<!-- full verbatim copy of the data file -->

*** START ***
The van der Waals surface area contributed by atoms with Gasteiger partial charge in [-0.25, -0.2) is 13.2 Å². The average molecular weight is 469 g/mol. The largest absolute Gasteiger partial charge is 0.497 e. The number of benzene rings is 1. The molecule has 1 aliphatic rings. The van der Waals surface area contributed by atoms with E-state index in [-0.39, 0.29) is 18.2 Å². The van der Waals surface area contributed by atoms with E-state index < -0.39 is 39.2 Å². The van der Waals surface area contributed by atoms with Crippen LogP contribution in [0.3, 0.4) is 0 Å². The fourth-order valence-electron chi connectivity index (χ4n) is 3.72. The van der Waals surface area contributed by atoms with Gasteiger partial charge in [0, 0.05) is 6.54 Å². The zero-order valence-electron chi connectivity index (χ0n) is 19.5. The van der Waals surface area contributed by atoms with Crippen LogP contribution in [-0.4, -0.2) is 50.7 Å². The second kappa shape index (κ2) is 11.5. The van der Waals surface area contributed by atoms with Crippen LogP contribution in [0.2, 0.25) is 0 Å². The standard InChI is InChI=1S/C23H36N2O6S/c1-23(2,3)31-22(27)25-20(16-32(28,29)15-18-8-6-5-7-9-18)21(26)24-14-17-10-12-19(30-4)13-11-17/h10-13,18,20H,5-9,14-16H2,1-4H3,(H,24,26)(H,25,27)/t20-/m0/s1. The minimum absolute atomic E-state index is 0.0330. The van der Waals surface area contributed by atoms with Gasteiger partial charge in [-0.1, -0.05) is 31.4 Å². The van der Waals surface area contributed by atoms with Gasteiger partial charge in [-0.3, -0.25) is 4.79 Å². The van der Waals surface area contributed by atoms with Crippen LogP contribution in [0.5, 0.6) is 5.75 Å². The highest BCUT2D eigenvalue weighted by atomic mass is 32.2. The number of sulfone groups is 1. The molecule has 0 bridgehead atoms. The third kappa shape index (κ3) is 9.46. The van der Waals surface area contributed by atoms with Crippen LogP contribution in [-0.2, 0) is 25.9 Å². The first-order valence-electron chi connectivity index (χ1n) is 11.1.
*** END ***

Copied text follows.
The van der Waals surface area contributed by atoms with Gasteiger partial charge in [-0.25, -0.2) is 13.2 Å². The average molecular weight is 469 g/mol. The largest absolute Gasteiger partial charge is 0.497 e. The number of benzene rings is 1. The molecule has 1 aliphatic rings. The van der Waals surface area contributed by atoms with E-state index in [-0.39, 0.29) is 18.2 Å². The van der Waals surface area contributed by atoms with E-state index < -0.39 is 39.2 Å². The van der Waals surface area contributed by atoms with Crippen LogP contribution in [0.3, 0.4) is 0 Å². The fourth-order valence-electron chi connectivity index (χ4n) is 3.72. The van der Waals surface area contributed by atoms with Gasteiger partial charge in [0, 0.05) is 6.54 Å². The zero-order valence-electron chi connectivity index (χ0n) is 19.5. The van der Waals surface area contributed by atoms with Crippen LogP contribution in [-0.4, -0.2) is 50.7 Å². The second kappa shape index (κ2) is 11.5. The van der Waals surface area contributed by atoms with Crippen LogP contribution in [0.2, 0.25) is 0 Å². The standard InChI is InChI=1S/C23H36N2O6S/c1-23(2,3)31-22(27)25-20(16-32(28,29)15-18-8-6-5-7-9-18)21(26)24-14-17-10-12-19(30-4)13-11-17/h10-13,18,20H,5-9,14-16H2,1-4H3,(H,24,26)(H,25,27)/t20-/m0/s1. The minimum absolute atomic E-state index is 0.0330. The van der Waals surface area contributed by atoms with Gasteiger partial charge in [-0.1, -0.05) is 31.4 Å². The van der Waals surface area contributed by atoms with Gasteiger partial charge in [-0.3, -0.25) is 4.79 Å². The van der Waals surface area contributed by atoms with Crippen LogP contribution in [0.5, 0.6) is 5.75 Å². The highest BCUT2D eigenvalue weighted by atomic mass is 32.2. The number of sulfone groups is 1. The molecule has 0 bridgehead atoms. The third kappa shape index (κ3) is 9.46. The van der Waals surface area contributed by atoms with Crippen LogP contribution in [-0.2, 0) is 25.9 Å². The first-order valence-electron chi connectivity index (χ1n) is 11.1.